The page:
Dealer Obligations at Blackjack

Dealers at blackjack are bound by a number of rules from which they cannot diverge. As such, when playing against a dealer you are really playing against the house rules. As mentioned above, if a dealer hits an ace on his first card, he must offer the players insurance (in most variants of the game, at least). Aside from that, dealers must do the following in given circumstances after the players have had their turns and the dealer’s hole card has been revealed.

  • 16 or Less - If the value of the dealer’s two cards adds up to 16 or less, he must take another card. He will keep drawing cards until the total value of his cards is 17 or greater (or he goes bust and loses the hand). As such, if (or when) the total value of his cards reaches 17 or above, he must stand, even if players in the game have higher totals.
  • Soft 17 - A “soft 17” is when a dealer has an ace and any number of cards that add up to six points (making a total of 17 points when the ace is counted at a value of 11). Some game variants or blackjack tables will have the rule that the dealer must also draw another card when he hits a soft 17.

Winning at Blackjack

As mentioned, the objective of the game of blackjack is to beat the dealer, and in order to beat the dealer the player must do one of three things:

  • 1. Get a higher score than the dealer, without exceeding a total value of 21
  • 2. Get a score of 21 from two cards, that is an ace with a 10-value card (a hand which is termed a “blackjack”) without the dealer hitting a blackjack
  • 3. Score any total value of 21 or below when the dealer goes over 21 (and hence goes bust)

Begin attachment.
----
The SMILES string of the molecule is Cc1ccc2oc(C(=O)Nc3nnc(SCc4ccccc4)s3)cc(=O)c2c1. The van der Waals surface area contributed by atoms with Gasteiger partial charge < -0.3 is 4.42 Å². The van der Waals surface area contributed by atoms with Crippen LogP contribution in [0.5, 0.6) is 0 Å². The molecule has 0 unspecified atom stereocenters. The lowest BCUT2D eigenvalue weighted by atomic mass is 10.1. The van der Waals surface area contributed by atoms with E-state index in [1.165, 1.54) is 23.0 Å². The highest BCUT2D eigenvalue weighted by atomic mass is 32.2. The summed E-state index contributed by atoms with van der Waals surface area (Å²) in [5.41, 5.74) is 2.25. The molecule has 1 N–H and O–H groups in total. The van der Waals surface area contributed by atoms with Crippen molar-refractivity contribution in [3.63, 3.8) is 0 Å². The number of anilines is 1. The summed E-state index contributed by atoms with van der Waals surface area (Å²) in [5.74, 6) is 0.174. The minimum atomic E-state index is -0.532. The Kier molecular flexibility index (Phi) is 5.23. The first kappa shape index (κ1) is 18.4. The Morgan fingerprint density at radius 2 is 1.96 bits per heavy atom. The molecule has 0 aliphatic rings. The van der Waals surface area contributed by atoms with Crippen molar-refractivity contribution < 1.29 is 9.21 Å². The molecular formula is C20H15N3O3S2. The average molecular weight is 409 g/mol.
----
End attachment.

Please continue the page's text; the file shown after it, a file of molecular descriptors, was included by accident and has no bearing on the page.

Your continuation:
Note that if the player and the dealer have the same total after all hands have been played, it is a “push” and the player will retain their bet without losing or winning anything.

If a player hits a blackjack (an ace and a 10-point card) they will be paid out at odds of 3 to 2, as long as the dealer doesn’t also hit a blackjack, in which case it would be a push.

Rule Variants of Blackjack

There are a number of rules which differ between casinos, online operators or blackjack game variants, and these can be anything from the number of packs of cards used (the greater the number of packs, the bigger the house edge) to the specific rules on splitting and re-splitting hands. Here are some of the more common rule variants.

  • No hole card - In many variants of blackjack (online and in bricks and mortar establishments, mainly outside of the United States) the dealer does not have a hole card but draws just one card and then draws his second only after all the players have completed their hands. This variant adds about 0.11% to the house edge.
  • Different Payouts for Blackjack - While odds of 3 to 2 are standard for a winning blackjack, some casinos or games pay as little as 6 to 5 or even money, both of which will increase the house edge significantly (by 2.3% for evens and 1.4% for 6 to 5).
  • Splitting Aces - As mentioned above, hitting 21 after splitting aces invariably counts only as a “soft” 21 rather than a blackjack, thus – if the hand wins – only the standard even money payout will be forthcoming rather than the enhanced odds for a blackjack.
  • Re-splitting - Some games will allow unlimited re-splitting of hands with cards of the same value, others will specify that only a certain number of splits is permitted (often four).